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Doherty walks alone

Kop anthem delivered to sell-out crowd as Babyshambles frontman flies solo on Hardman Street (we told you he'd turn up)<br>Words: Heather Smith. Pictures: Dave Evans

Published on August 11th 2008.


Doherty walks alone

I NEVER quite know what to make of Pete Doherty. The heroin-addicted, headline-hitting jailbird, who is renowned for his erratic behaviour, often looks as if he has been dragged backwards through a sewer with his eyes wide open, having used only his fingernails to attempt some sort of grip. Yet I also find a gentlemanly nature to him. His ability to blend placid poetry with a brutal, realistic edge has left him adored by a generation, respected and treated as some sort of god-like-genius.

One scuzzy-looking lady rocker informed us: “Pete’s downstairs, off his cake.” Great, at least he was in the building

Such enthusiasts were out in numbers on Friday night, where Doherty headlined the opening of swish new Hardman Street venue, The Studio, with an acoustic set. The queue of loyal fans gathered patiently for the 8 O’clock door, despite the fact that Doherty himself wasn’t due on until 11.30. Luckily, the support was excellent.

First up were The Lost Brothers, an adorable folk/rock duo - Bosh and Bark will gladly play your living room if you drop them an email- who are best described as the closest thing to Simon and Garfunkel that you’re likely to hear live in 2008.

In keeping with the folksy bluesy feel, Howie Payne- or Howard Eliott Payne apparently- was second on the bill. Armed with his guitar and harp, with a friend on double bass, Howie, dressed head to toe in Dylanesque denim, was brilliant. At the side of the stage, looking very much like Edie Sedgwick at a Velvet Underground gig, Candie Payne sat, singing along. Halfway through his set, he introduced the crowd to his “fantastic sister” and fresh from touring the world with Mark Ronson, she joined her brother on stage, campfire style, sharing his microphone for four enchanting songs.

Having been a sell-out on the door, fans were still pouring in and, despite the lack of gin at the bar, everybody was in good spirits. As more and more people arrived, The Studio began to feel somewhat like the Camden Town of the city. You could barely kick a plastic cup without striking a shabby-haired-wannabe-indie-band member or a stiletto-wearing-Kate-Moss-a-like-groupie. It was fascinating to watch them, bustling about, yelling “Where’s Pete?” as if they’d lost their best friend of 15 years in the crowd.

Patience was wearing thin by the time London cool-quad Gaoler’s Daughter took to the stage- which was a shame given their likeable indie sound and extraordinary enthusiasm for the stage- they could barely scrape an applause behind the growing concern of Doherty’s whereabouts. One scuzzy-looking lady rocker informed us: “Pete’s downstairs, off his cake.” Great, at least he was in the building.

As one lone microphone stood, visible only thanks to a Venn diagram style spotlight, the sense of anticipation was remarkable.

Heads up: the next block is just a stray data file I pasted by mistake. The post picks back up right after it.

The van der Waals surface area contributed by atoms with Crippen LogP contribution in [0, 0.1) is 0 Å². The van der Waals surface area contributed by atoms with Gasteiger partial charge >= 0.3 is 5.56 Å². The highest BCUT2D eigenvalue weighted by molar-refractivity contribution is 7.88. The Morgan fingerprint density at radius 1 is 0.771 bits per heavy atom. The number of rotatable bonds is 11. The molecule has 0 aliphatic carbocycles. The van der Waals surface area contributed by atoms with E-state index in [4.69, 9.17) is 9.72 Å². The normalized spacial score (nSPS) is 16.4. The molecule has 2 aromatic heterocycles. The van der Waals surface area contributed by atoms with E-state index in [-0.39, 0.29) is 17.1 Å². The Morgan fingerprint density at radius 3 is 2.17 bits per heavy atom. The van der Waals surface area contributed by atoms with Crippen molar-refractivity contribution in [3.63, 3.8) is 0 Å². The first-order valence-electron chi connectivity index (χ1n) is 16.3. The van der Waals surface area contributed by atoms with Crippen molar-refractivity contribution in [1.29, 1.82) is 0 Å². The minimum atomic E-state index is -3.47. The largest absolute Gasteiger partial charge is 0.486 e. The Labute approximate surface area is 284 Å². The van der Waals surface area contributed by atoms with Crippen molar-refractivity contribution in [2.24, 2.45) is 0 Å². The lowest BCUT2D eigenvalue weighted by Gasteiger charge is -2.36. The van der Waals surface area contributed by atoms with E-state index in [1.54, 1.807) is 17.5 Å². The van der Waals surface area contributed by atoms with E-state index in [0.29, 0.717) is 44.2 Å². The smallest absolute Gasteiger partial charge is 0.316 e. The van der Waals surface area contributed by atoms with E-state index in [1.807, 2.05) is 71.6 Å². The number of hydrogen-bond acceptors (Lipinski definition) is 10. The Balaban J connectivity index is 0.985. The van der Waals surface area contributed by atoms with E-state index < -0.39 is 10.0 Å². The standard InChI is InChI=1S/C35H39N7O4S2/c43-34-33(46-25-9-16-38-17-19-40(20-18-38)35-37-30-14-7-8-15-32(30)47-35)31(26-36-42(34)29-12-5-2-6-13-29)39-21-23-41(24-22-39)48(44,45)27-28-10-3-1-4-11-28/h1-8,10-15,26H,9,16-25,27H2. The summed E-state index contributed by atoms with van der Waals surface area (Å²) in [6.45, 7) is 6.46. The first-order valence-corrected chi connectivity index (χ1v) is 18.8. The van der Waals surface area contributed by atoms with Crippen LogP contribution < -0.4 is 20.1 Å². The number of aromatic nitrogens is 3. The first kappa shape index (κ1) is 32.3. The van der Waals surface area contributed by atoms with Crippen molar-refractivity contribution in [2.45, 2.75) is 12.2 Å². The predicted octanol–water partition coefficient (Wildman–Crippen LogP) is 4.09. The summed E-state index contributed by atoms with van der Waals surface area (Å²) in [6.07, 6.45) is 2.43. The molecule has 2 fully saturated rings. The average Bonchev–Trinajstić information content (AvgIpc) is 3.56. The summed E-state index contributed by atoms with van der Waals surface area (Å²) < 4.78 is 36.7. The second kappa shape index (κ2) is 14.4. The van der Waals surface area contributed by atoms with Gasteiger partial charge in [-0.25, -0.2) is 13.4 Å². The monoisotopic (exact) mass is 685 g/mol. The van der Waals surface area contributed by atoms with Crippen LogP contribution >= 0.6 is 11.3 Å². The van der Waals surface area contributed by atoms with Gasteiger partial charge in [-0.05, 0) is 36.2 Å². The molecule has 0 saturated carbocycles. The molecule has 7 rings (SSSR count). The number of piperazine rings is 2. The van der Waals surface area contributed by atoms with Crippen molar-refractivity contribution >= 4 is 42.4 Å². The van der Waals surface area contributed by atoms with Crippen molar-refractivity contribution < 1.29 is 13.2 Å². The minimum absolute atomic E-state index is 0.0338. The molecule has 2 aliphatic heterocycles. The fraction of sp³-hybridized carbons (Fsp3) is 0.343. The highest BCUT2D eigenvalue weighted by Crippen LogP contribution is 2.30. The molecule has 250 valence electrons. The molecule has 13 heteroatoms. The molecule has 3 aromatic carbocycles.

There was a moment of silence as the backing track faded and then a turbulent eruption of excitement. The cameras and mobile phones came out and so did Doherty; looking every bit the part of a Dickens caricature: trilby, overcoat, scarf, trouser-suit, shirt and tie. “Oh Paddy put the pipe down,” he began, having to soon speed up the strumming to catch the crowd who’ve gone on ahead top speed with the lyrics. Whatever you may think about Doherty, he is fascinating to watch.

After a “Happy Zero Birthday” singsong to The Studio, What Katie Did Next and Up The Bracket, the football talk began. “This was a universal football song in the ‘70s,” Doherty garbled, before beginning You’ll Never Walk Alone amid mass pantomime style booing from the blue half of the crowd. He stopped to insist he had to play the full song, revealing that he had the chords Sellotaped to the top of his guitar. Second time around, the heckling was gradually overturned by an all inclusive singalong which was quite special to see.

This is not the first time the Babyshambles frontman has left his band mates behind. Yet as the set list unfolds, you begin to wonder why he does it. Apart from the odd quirk, Doherty stuck with crowd-pleasing Libertines classics - Time For Heroes, Music When The Lights Go Out- and Babyshambles favourites like Killamangiro and Fuck Forever, which, to be honest, sound a lot better with a full band belting them out.

The crowd didn’t seem to mind, they were just grateful that their man had turned up and, for £22, they were in awe enough to fanaticise over a mere tilt of the trilby or a spontaneous string of slapdash chords.

Charming as his performance was, Doherty didn’t really do an awful lot. But then he didn’t really need to.

Pictures reproduced by kind permission of www.gigwise.com

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5 comments so far, continue the conversation, write a comment.

DigAugust 11th 2008.

Horrible little man. Jim Morrison without looks, class or talent.

jackieAugust 11th 2008.

100% love

mfAugust 11th 2008.

totally agree. fine review. kept me gripped all the way through. particularly liked the description of the stiletto heeled girls, bustling about. another find for LivConf methinks.

Tricky WooAugust 11th 2008.

Great review Heather. Keep going.

jackieAugust 11th 2008.

A Big thank you for a special night xxJackie & Shelly. (p.s love to Mick)

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